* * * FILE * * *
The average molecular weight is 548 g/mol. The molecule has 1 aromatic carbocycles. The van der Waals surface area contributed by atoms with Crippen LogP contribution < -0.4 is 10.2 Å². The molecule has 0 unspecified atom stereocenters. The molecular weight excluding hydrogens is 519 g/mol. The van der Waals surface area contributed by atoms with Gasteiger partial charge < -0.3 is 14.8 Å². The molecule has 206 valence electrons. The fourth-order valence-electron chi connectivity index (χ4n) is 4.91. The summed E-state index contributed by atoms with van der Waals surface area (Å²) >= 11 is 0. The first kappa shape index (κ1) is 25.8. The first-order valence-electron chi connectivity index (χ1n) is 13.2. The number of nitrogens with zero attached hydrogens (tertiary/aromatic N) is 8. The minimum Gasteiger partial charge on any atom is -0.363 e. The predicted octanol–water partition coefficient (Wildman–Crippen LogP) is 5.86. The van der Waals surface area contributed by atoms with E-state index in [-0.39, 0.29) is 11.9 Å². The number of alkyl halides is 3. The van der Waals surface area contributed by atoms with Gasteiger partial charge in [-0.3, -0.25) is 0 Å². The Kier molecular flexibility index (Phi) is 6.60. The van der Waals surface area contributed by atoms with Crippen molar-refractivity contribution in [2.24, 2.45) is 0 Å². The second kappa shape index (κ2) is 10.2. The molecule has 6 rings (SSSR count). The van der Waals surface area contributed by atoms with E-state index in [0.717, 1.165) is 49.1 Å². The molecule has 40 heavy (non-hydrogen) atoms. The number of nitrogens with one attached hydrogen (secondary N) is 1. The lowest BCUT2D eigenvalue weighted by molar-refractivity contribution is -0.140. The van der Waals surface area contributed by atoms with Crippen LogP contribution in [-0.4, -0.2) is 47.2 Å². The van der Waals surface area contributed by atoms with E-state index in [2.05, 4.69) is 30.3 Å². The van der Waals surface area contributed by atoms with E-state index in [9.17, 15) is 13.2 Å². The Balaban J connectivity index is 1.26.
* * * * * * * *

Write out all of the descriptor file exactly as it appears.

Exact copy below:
The average molecular weight is 548 g/mol. The molecule has 1 aromatic carbocycles. The van der Waals surface area contributed by atoms with Crippen LogP contribution < -0.4 is 10.2 Å². The molecule has 0 unspecified atom stereocenters. The molecular weight excluding hydrogens is 519 g/mol. The van der Waals surface area contributed by atoms with Gasteiger partial charge < -0.3 is 14.8 Å². The molecule has 206 valence electrons. The fourth-order valence-electron chi connectivity index (χ4n) is 4.91. The summed E-state index contributed by atoms with van der Waals surface area (Å²) >= 11 is 0. The first kappa shape index (κ1) is 25.8. The first-order valence-electron chi connectivity index (χ1n) is 13.2. The number of nitrogens with zero attached hydrogens (tertiary/aromatic N) is 8. The minimum Gasteiger partial charge on any atom is -0.363 e. The predicted octanol–water partition coefficient (Wildman–Crippen LogP) is 5.86. The van der Waals surface area contributed by atoms with E-state index in [-0.39, 0.29) is 11.9 Å². The number of alkyl halides is 3. The van der Waals surface area contributed by atoms with Gasteiger partial charge in [-0.3, -0.25) is 0 Å². The Kier molecular flexibility index (Phi) is 6.60. The van der Waals surface area contributed by atoms with Crippen molar-refractivity contribution in [2.24, 2.45) is 0 Å². The second kappa shape index (κ2) is 10.2. The molecule has 6 rings (SSSR count). The van der Waals surface area contributed by atoms with E-state index in [0.717, 1.165) is 49.1 Å². The molecule has 40 heavy (non-hydrogen) atoms. The number of nitrogens with one attached hydrogen (secondary N) is 1. The lowest BCUT2D eigenvalue weighted by molar-refractivity contribution is -0.140. The van der Waals surface area contributed by atoms with Crippen LogP contribution in [-0.4, -0.2) is 47.2 Å². The van der Waals surface area contributed by atoms with E-state index in [2.05, 4.69) is 30.3 Å². The van der Waals surface area contributed by atoms with E-state index in [9.17, 15) is 13.2 Å². The Balaban J connectivity index is 1.26.